A Senate Democratic staffer countered that the SM-3 IB is essentially the same missile as the IA; the main difference is the new kill vehicle, a nonexplosive guided warhead. Although the new kill vehicle has been having problems with keeping out moisture (a challenge for sea-based systems), they should be resolved before 2015, the staffer said. Moreover, the Aegis Ashore components are essentially the same as those now on Aegis ships, which the Navy knows how to build and deploy, he said. The SM-3 IB is scheduled to have its first intercept test late this summer, and the MDA is building a test version of Aegis Ashore in Hawaii.

The GAO said it has similar concerns with the MDA’s Ground-Based Midcourse Defense (GMD) system, based in California and Alaska and intended to counter a limited North Korean or Iranian missile attack against the United States. The GAO testified that, in the MDA’s rush to meet President George W. Bush’s directive to field an initial national missile defense capability by 2004, assets were built and deployed before developmental testing was complete. As a result, GMD intercept tests conducted to date already have led “to major hardware or software changes to the interceptors—not all of which have been verified through flight testing,” the GAO said. As an example, the GAO cited a new version of the interceptor’s exoatmospheric kill vehicle, or EKV, called the Capability Enhancement II, which already has been delivered and fielded even though the last two GMD flight tests, which were the only ones to use this new EKV, failed to intercept their targets.

Deliveries of the new EKV, made by Tucson-based Raytheon Missile Systems, were halted after the kill vehicle failed to hit its mark in a Dec. 15 flight test, MDA spokesman Rick Lehner said April 5. Future deliveries depend on the results of a “failure review,” Lehner said, and the MDA is likely weeks or months away from releasing a final report. The December test failure followed a failed intercept in January 2010 that was blamed on the EKV and sensors. The next test is planned for late 2012.

In all, the GMD system has been successful in only eight of 15 intercept attempts since 1999, the MDA says. MDA Director Patrick O’Reilly testified to the House Armed Services Committee March 31 that he considers the 30 deployed GMD interceptors essentially to be prototypes.

Seeking to distance itself from the Bush administration’s controversial development strategy that led to GMD deployment before testing was complete, the Obama administration has stated that new capabilities “must undergo testing that enables assessment under realistic operational conditions” before they are deployed, according to the April 13 Senate Armed Services Committee testimony of Brad Roberts, the Defense Department’s deputy assistant secretary for missile defense policy. This commitment, said Roberts, “reflected our assessment that it is no longer necessary to pursue a high-risk acquisition strategy that simultaneously develops and deploys new systems.” Nevertheless, J. Michael Gilmore, the Pentagon’s director of operational testing, testified April 13 that the current test program was “success-oriented”—meaning it does not allow time for repeat tests in case of failure—and that “the ability to conduct comprehensive quantitative assessments” of U.S. ballistic missile defense system capability “remains a number of years away.”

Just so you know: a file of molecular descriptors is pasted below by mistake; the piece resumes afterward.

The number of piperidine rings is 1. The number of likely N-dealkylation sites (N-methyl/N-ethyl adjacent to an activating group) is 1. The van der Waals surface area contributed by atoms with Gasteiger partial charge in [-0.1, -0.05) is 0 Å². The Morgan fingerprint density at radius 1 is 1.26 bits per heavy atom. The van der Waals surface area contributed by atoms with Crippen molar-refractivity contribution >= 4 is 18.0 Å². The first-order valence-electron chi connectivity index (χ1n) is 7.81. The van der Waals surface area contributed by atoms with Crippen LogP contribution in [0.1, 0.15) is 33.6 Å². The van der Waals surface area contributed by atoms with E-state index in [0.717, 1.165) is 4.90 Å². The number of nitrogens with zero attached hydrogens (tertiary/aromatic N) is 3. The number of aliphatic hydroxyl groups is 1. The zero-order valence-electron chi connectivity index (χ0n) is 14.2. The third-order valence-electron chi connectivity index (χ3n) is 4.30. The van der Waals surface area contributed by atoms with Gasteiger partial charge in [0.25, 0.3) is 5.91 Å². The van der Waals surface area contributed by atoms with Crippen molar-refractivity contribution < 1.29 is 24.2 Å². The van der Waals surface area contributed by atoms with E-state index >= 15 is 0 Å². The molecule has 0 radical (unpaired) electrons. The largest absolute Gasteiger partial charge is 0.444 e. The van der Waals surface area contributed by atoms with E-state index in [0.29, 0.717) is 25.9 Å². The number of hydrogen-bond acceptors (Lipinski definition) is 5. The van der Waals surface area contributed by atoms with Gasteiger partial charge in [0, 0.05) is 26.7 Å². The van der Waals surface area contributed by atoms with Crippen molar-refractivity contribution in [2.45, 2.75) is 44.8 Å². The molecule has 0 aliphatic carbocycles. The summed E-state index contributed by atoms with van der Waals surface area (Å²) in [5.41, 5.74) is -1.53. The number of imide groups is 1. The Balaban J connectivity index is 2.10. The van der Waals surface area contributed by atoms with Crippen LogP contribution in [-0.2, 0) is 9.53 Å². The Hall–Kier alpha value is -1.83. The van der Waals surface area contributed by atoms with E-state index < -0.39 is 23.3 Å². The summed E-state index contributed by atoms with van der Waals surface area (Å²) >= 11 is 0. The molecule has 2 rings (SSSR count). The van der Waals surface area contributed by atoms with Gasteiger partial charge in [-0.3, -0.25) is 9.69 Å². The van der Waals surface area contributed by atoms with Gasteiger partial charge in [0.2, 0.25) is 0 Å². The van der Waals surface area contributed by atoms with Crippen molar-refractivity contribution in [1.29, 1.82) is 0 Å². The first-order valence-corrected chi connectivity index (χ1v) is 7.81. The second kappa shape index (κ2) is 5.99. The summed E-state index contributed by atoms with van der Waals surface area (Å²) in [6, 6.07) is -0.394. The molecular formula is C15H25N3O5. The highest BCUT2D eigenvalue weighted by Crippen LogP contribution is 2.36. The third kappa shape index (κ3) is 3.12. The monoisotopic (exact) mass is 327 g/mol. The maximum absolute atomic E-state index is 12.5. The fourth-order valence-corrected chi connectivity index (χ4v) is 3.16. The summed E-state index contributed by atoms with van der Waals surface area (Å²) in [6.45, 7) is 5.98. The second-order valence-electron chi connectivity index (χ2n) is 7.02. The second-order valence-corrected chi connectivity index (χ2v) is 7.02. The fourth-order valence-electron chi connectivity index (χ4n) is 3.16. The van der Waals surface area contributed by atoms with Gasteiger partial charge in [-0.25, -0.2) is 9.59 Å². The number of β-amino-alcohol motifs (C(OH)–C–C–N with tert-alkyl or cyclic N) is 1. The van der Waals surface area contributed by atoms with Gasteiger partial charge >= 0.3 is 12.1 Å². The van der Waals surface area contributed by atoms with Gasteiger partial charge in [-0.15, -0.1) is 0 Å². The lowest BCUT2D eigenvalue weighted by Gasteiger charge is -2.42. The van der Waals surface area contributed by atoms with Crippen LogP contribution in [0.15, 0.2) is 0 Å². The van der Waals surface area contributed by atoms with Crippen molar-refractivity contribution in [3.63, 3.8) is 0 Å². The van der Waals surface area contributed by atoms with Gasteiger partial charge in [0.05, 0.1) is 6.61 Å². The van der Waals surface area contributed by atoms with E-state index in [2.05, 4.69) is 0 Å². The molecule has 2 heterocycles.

Missile defense skeptics argue that the MDA should adhere to the principle of “fly before you buy” and that MDA should test both the U.S.-based and European systems against more realistic threats. They say that the United States has to expect that adversaries, such as Iran and North Korea, will respond to U.S. missile defenses by adding countermeasures—which are simple means, such as balloon decoys—to defeat the interceptors. They note that the U.S. intelligence community concluded a decade ago that any country capable of fielding long-range ballistic missiles can develop effective countermeasures. Both the U.S. and European systems are designed to intercept targets in space, where countermeasures can be particularly effective at fooling the defense.

The April 15 test of the phased approach did not include countermeasures, and the MDA has given no indication if such tests will take place.